Good Friday morning, and happy Cinco de Mayo!
Good Friday morning, and happy Cinco de Mayo!
West Wing officials had been sweating the health-care vote more than they let on. A White House source texted Axios' Jonathan Swan last night: "Needed that win. It was like a fog lifted."
What's next: The Senate will radically rewrite the House bill, which will take at least a month, and maybe two. But Mitch McConnell will allow the wheels to turn. A top aide says: "He wants to get it done."
Disney CEO Bob Iger is being pelted with entreaties to run for president in 2020, and is clearly intrigued by the idea, according to industry sources. Iger has discussed the feasibility with friends but has made no formal moves.
"He's hearing quite a bit of: You should run — you'd be a great president," said one Hollywood insider. "He's hearing that quite a bit from prominent fundraisers and Democratic insiders."
Maggie Haberman, in an online chat with the N.Y. Times' new Australia bureau chief, Damien Cave:
A key Republican strategist tells me that the health-care vote gives Dems a better (though still not good) chance of retaking the House in 2018.
SIREN: The Cook Political Report today will shift its 2018 forecast for 20 House districts, all in favor of Ds!
N.Y. Times Quote of the Day ... House Democratic Leader Nancy Pelosi, warning moderate Rs: "You have every provision of this bill tattooed on your forehead. You will glow in the dark."
Quick points from a Wall Street Journal front-page analysis, "A Bet on More Winners Than Losers," by Stephanie Armour:
"The House Republican health bill is driven by one big idea: Insurers and markets, rather than government, should be empowered to find ways to provide health insurance ... at affordable prices."
President Trump, appearing last night with Australian Prime Minister Malcolm Turnbull (via pool report by Tara Palmeri): "So when you compare something to Obamacare, Obamacare is no longer living. And we have something that's going to be, I think, one of the best anywhere in the world."
The takeaway: WashPost's Dan Balz, on a report yesterday by the American Association for Public Opinion Research: "National surveys were generally accurate in projecting the popular vote but state polls had 'a historically bad year' in forecasting the results in the electoral college."
From the report: "State-level polls ... clearly under-estimated Trump's support in the Upper Midwest. Polls showed Hillary Clinton leading, if narrowly, in Pennsylvania, Michigan and Wisconsin."
Reasons polls under-estimated support for Trump:
N.Y. Times' "About New York" column by Jim Dwyer, "Libraries Are Fining Children Who Can't Afford to Be Without Books":
"Just as adults discover they cannot renew their driving licenses if they have too many unpaid tickets, children discover that they lose library privileges if they rack up more than $15 in late fees. The library is the Department of Motor Vehicles on training wheels.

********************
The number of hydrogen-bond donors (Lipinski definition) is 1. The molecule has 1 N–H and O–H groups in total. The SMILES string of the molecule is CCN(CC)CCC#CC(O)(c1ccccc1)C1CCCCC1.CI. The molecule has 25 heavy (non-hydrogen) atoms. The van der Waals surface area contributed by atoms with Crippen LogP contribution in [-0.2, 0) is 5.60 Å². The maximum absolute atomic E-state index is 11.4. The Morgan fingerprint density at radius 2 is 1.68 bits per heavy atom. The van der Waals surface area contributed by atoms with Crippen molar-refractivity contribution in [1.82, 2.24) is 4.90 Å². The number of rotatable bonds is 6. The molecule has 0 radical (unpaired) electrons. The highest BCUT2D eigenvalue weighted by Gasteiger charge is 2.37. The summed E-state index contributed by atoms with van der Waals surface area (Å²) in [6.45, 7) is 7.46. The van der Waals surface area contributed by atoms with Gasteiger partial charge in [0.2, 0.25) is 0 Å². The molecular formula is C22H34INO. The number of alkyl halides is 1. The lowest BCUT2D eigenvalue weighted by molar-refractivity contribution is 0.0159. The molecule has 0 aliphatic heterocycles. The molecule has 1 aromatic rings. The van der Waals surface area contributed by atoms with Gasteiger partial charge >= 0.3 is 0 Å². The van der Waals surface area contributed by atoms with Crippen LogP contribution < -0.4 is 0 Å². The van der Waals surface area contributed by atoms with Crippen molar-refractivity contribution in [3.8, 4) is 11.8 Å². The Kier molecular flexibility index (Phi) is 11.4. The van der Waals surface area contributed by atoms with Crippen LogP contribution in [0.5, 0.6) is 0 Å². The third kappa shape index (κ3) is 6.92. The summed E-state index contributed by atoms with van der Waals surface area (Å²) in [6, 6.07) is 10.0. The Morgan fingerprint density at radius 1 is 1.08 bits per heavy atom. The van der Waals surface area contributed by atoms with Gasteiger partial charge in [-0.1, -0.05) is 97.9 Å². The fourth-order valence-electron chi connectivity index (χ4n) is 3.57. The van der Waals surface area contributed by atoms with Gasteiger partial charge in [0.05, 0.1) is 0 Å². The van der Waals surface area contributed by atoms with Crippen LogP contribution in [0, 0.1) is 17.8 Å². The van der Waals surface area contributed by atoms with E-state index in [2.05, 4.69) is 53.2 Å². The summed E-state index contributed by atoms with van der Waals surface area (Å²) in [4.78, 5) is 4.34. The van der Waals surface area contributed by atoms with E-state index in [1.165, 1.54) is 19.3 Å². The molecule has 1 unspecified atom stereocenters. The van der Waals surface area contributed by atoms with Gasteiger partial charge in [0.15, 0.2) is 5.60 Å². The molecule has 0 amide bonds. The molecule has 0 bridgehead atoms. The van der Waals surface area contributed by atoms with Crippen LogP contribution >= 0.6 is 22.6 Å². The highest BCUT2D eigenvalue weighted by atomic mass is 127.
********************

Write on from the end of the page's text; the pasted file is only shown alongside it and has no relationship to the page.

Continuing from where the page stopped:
"A recent tally found that library cards were blocked for more than 225,000 young people in the city. That means around one in five city children with library cards cannot use them."
Economist cover, "Regulating the internet giants: The world's most valuable resource is no longer oil, but data — The data economy demands a new approach to antitrust rules":
Brad Parscale, the Trump campaign's Digital Director, is joining the board at Data Trust, the conservative voter file and data management company that has an exclusive data-sharing agreement with the RNC to provide foundational data for right-leaning campaigns and groups. —Axios' Sara Fischer
Carl Woog, a Pentagon and National Security Council official under President Obama, started this week at Facebook, where he'll lead policy communications for WhatsApp, which has 1.2 billion users.
The inside story of the engagement of "Morning" Joe Scarborough and Mika Brzezinski, by Emily Jane Fox on Vanity Fair's "The Hive":
[S]omething shifted about a year and a half ago. "Everyone talks about how there was always something there," Brzezinski told me. "Over the past year and a half, I realized I had to face these feelings and that it was time to stop putting them in a box. ... It was something I couldn't deny anymore." ...
"The trip to the Hotel du Cap in Antibes was ostensibly for Brzezinski's 50th birthday, which was on May 2 ... On the final evening of their trip, the couple ascended the hotel's palatial walkway from the pool and restaurant to its mansion overlooking the Mediterranean. They were en route to the Bellini bar ... when Scarborough paused and stopped Brzezinski. ...
Scarborough then plopped down on one knee with an oval-shaped diamond ring set in platinum that he'd been hiding in his suitcase for days and asked her to marry him.
I asked them if they would consider [an offer by Trump to officiate, made back in January]. "The White House that I grew up in was an amazing place. If it weren't Trump, it might be something to think about," Brzezinski said. "The mental picture is just fascinating, but the reality is just . . . no. No, no, no, no, no."